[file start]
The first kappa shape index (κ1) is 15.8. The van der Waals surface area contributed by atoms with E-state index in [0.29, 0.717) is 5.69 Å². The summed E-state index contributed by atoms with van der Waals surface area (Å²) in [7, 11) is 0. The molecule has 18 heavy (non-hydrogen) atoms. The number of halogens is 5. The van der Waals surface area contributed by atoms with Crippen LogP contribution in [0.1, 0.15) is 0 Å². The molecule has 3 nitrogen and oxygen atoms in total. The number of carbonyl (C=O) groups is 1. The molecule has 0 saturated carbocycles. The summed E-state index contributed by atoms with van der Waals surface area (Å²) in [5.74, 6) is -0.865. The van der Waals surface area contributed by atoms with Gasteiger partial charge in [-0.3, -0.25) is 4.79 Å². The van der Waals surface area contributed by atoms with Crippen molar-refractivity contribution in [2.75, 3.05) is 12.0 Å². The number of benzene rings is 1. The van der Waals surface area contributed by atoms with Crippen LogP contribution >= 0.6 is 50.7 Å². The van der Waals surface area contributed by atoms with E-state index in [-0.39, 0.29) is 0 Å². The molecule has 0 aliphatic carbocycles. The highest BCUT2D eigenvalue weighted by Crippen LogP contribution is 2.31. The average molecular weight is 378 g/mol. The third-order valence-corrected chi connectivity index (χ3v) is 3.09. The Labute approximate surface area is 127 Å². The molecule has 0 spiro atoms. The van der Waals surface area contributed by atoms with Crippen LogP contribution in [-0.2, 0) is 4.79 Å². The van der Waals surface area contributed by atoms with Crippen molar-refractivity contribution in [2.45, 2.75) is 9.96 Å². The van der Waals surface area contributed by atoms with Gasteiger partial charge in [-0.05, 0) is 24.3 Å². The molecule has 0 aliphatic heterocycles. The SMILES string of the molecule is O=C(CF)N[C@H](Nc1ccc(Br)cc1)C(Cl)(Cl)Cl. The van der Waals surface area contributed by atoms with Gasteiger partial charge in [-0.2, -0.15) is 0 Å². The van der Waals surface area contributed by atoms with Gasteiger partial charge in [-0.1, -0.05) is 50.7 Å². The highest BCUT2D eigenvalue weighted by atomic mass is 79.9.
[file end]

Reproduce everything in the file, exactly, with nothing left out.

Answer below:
The first kappa shape index (κ1) is 15.8. The van der Waals surface area contributed by atoms with E-state index in [0.29, 0.717) is 5.69 Å². The summed E-state index contributed by atoms with van der Waals surface area (Å²) in [7, 11) is 0. The molecule has 18 heavy (non-hydrogen) atoms. The number of halogens is 5. The van der Waals surface area contributed by atoms with Crippen LogP contribution in [0.1, 0.15) is 0 Å². The molecule has 3 nitrogen and oxygen atoms in total. The number of carbonyl (C=O) groups is 1. The molecule has 0 saturated carbocycles. The summed E-state index contributed by atoms with van der Waals surface area (Å²) in [5.74, 6) is -0.865. The van der Waals surface area contributed by atoms with Gasteiger partial charge in [-0.3, -0.25) is 4.79 Å². The van der Waals surface area contributed by atoms with Crippen molar-refractivity contribution in [2.75, 3.05) is 12.0 Å². The number of benzene rings is 1. The van der Waals surface area contributed by atoms with Crippen LogP contribution >= 0.6 is 50.7 Å². The van der Waals surface area contributed by atoms with E-state index in [-0.39, 0.29) is 0 Å². The molecule has 0 aliphatic carbocycles. The highest BCUT2D eigenvalue weighted by Crippen LogP contribution is 2.31. The average molecular weight is 378 g/mol. The third-order valence-corrected chi connectivity index (χ3v) is 3.09. The Labute approximate surface area is 127 Å². The molecule has 0 spiro atoms. The van der Waals surface area contributed by atoms with Crippen LogP contribution in [-0.2, 0) is 4.79 Å². The van der Waals surface area contributed by atoms with Crippen molar-refractivity contribution in [2.45, 2.75) is 9.96 Å². The van der Waals surface area contributed by atoms with Gasteiger partial charge in [-0.05, 0) is 24.3 Å². The molecule has 0 aliphatic heterocycles. The SMILES string of the molecule is O=C(CF)N[C@H](Nc1ccc(Br)cc1)C(Cl)(Cl)Cl. The van der Waals surface area contributed by atoms with Gasteiger partial charge in [-0.2, -0.15) is 0 Å². The van der Waals surface area contributed by atoms with Gasteiger partial charge in [-0.1, -0.05) is 50.7 Å². The highest BCUT2D eigenvalue weighted by atomic mass is 79.9.